“Relevant” and “context” are two terms one often hears in discussions about social collaboration. It’s usually built into phrases such as, “We make social collaboration relevant by placing it in user context.” Context is a nice idea that has yet to be fully implemented in software. That’s too bad since context is the final part of the machinery that will get the social collaboration engine moving at top speed.
The original idea behind social collaboration, especially enterprise social networks, was that by using social media’s conversational type of communication scheme -- microblogging, for example -- organizations could interact in ways that were previously quite difficult.
That’s because freeform social communication had limited advantages. Entrenched applications and techniques, especially email, were more familiar and performed basically the same function. As social collaboration software evolved, vendors focused on adding more features to help workers find value in these new platforms, including content sharing, lightweight workflows and most recently, integration with systems of record such as CRM. All of these new additions were designed to make social collaboration a part of the daily working life of the average knowledge worker.
Too Many Choices
Yet, a large number of knowledge workers still do not use social collaboration products even though their companies pay for it. That should change somewhat as social collaboration becomes better integrated into company processes and lightweight workflows help teams to work better together. Still, those improvements won’t be enough. For the most part, social collaboration is still a “build it and they will come” affair. Companies deploy a large variety of features, often in the name of choice or flexibility, which leaves knowledge workers with the unenviable task of trying to figure out how to them work into their environments and processes, and in a way that best supports their individual job functions.
In a nutshell, plugging dozens of social features into new places won’t help enough.
The next generation of social collaboration platforms -- successful ones, anyway -- will deliver all of the current features but firmly in the context of individual knowledge workers’ daily work experiences. Features will be pre-selected and organized for specific workflows, supporting common processes and producing desired outcomes. Instead of providing for the maximum set of possible use cases for social collaboration, features will be focused on a handful of use cases that drive daily work within vertical industries.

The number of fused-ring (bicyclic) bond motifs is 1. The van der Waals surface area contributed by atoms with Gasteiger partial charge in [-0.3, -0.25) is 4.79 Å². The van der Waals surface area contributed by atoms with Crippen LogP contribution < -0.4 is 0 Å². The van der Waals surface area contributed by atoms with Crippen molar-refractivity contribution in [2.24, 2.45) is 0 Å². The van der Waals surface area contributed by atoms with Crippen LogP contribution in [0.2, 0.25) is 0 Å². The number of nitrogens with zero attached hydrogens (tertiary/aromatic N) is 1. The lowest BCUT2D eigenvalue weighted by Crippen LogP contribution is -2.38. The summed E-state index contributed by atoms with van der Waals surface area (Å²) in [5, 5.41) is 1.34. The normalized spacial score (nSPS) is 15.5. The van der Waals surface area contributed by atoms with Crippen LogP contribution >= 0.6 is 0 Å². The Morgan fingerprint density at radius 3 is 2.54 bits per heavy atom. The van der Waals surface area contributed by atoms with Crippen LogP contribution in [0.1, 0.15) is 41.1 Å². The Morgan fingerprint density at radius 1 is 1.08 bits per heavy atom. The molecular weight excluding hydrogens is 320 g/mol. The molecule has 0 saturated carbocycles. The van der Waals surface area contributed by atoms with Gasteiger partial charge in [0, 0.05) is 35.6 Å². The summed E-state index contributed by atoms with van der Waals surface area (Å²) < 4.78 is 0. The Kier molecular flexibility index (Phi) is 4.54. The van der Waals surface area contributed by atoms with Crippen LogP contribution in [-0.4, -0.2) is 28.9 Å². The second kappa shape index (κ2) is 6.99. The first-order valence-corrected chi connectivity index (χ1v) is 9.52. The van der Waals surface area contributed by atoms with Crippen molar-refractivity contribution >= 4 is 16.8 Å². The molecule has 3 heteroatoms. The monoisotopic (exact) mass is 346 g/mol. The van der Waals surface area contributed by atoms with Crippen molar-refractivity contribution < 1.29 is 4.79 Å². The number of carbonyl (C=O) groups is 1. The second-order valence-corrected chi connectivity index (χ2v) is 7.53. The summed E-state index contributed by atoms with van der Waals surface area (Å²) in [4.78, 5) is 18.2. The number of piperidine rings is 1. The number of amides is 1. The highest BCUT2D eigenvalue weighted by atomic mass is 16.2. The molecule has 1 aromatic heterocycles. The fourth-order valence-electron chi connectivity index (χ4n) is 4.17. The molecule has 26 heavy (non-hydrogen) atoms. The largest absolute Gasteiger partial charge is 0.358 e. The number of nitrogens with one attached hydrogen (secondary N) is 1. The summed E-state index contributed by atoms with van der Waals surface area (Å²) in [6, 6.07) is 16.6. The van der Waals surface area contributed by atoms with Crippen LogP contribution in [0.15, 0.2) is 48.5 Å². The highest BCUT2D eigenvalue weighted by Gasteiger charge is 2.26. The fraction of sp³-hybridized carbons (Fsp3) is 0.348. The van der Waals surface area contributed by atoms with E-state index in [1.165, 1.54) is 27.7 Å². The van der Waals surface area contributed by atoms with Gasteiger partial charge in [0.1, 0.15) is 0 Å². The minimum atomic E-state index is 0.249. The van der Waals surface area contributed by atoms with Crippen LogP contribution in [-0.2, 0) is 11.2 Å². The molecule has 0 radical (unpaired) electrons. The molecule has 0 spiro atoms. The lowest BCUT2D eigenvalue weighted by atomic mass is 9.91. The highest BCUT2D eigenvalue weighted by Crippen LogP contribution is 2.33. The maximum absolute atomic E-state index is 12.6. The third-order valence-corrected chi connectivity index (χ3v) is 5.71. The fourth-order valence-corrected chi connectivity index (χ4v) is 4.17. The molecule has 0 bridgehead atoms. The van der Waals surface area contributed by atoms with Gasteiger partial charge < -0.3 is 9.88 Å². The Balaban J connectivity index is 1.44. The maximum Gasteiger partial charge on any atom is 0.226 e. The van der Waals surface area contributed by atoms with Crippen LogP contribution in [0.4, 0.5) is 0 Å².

The best way to create context-laden social collaboration would be to automatically analyze the participants, processes and past uses of a social collaboration interaction and to empower knowledge workers to alter the predefined features and workflows as called for by the current situation. By observing these adaptations, the social platform would further refine the context based on observed changes and successful outcomes, enhancing the user experience over time. It is unlikely we will see this type of sophistication soon.
For a while, at least, expect this to be a manual process. IT professionals and knowledge workers will have to work together to develop templates that users can deploy and modify to their individual circumstances. Each template will encode the type of context that makes the social features relevant to the participants. Social platform analytics do provide insights that help the refinement process but much of it will be trial and error. It is reasonable to expect that software vendors will try and understand the use cases that benefit from social interactions and provide starting templates for common processes in vertical industries -- or at least their consulting arms will.
In order for companies to see the real benefits of social collaboration platforms -- i.e., more efficient processes, better quality work, the breakdown of the artificial silos within companies -- the features must be delivered in a manner that is most relevant to the knowledge workers that are expected to use them. More features no longer matter. Better baskets of features that make sense and are relevant to the work knowledge workers do are what will encourage adoption.
Title image courtesy of Evgeny Korshenkov (Shutterstock)
Editor's Note: To read more of Tom's thoughts on the social enterprise, see his Social Collaboration in 2012 - Moving at Light Speed